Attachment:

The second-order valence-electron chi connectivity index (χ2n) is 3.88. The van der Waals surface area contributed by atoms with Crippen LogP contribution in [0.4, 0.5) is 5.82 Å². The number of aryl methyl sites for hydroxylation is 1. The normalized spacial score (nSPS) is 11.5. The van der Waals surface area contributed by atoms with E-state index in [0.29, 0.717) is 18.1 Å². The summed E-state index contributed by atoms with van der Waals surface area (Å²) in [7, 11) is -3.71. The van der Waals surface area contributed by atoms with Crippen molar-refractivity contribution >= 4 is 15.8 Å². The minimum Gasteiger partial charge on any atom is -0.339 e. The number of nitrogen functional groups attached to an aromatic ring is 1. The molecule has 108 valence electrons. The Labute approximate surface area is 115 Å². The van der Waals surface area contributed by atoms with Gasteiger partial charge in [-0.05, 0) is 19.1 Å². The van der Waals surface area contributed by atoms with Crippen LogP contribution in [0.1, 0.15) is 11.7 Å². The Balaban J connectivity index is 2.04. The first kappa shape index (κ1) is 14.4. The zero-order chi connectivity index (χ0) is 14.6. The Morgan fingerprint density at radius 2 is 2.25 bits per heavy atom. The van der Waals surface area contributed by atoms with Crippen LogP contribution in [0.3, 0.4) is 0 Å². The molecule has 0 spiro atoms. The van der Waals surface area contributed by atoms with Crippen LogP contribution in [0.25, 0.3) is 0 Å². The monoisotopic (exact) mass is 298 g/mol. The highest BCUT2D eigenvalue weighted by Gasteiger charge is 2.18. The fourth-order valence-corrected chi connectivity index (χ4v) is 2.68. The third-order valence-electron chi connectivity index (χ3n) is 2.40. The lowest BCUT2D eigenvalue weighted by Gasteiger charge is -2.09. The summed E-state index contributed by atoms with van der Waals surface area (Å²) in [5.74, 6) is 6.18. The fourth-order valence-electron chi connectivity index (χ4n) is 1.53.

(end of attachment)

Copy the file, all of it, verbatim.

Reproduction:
The second-order valence-electron chi connectivity index (χ2n) is 3.88. The van der Waals surface area contributed by atoms with Crippen LogP contribution in [0.4, 0.5) is 5.82 Å². The number of aryl methyl sites for hydroxylation is 1. The normalized spacial score (nSPS) is 11.5. The van der Waals surface area contributed by atoms with E-state index in [0.29, 0.717) is 18.1 Å². The summed E-state index contributed by atoms with van der Waals surface area (Å²) in [7, 11) is -3.71. The van der Waals surface area contributed by atoms with Crippen molar-refractivity contribution >= 4 is 15.8 Å². The minimum Gasteiger partial charge on any atom is -0.339 e. The number of nitrogen functional groups attached to an aromatic ring is 1. The molecule has 108 valence electrons. The Labute approximate surface area is 115 Å². The van der Waals surface area contributed by atoms with Gasteiger partial charge in [-0.05, 0) is 19.1 Å². The van der Waals surface area contributed by atoms with Crippen LogP contribution in [0.1, 0.15) is 11.7 Å². The Balaban J connectivity index is 2.04. The first kappa shape index (κ1) is 14.4. The zero-order chi connectivity index (χ0) is 14.6. The Morgan fingerprint density at radius 2 is 2.25 bits per heavy atom. The van der Waals surface area contributed by atoms with Crippen LogP contribution in [0.3, 0.4) is 0 Å². The molecule has 0 spiro atoms. The van der Waals surface area contributed by atoms with Crippen LogP contribution in [0.25, 0.3) is 0 Å². The monoisotopic (exact) mass is 298 g/mol. The highest BCUT2D eigenvalue weighted by Gasteiger charge is 2.18. The fourth-order valence-corrected chi connectivity index (χ4v) is 2.68. The third-order valence-electron chi connectivity index (χ3n) is 2.40. The lowest BCUT2D eigenvalue weighted by Gasteiger charge is -2.09. The summed E-state index contributed by atoms with van der Waals surface area (Å²) in [5.74, 6) is 6.18. The fourth-order valence-electron chi connectivity index (χ4n) is 1.53.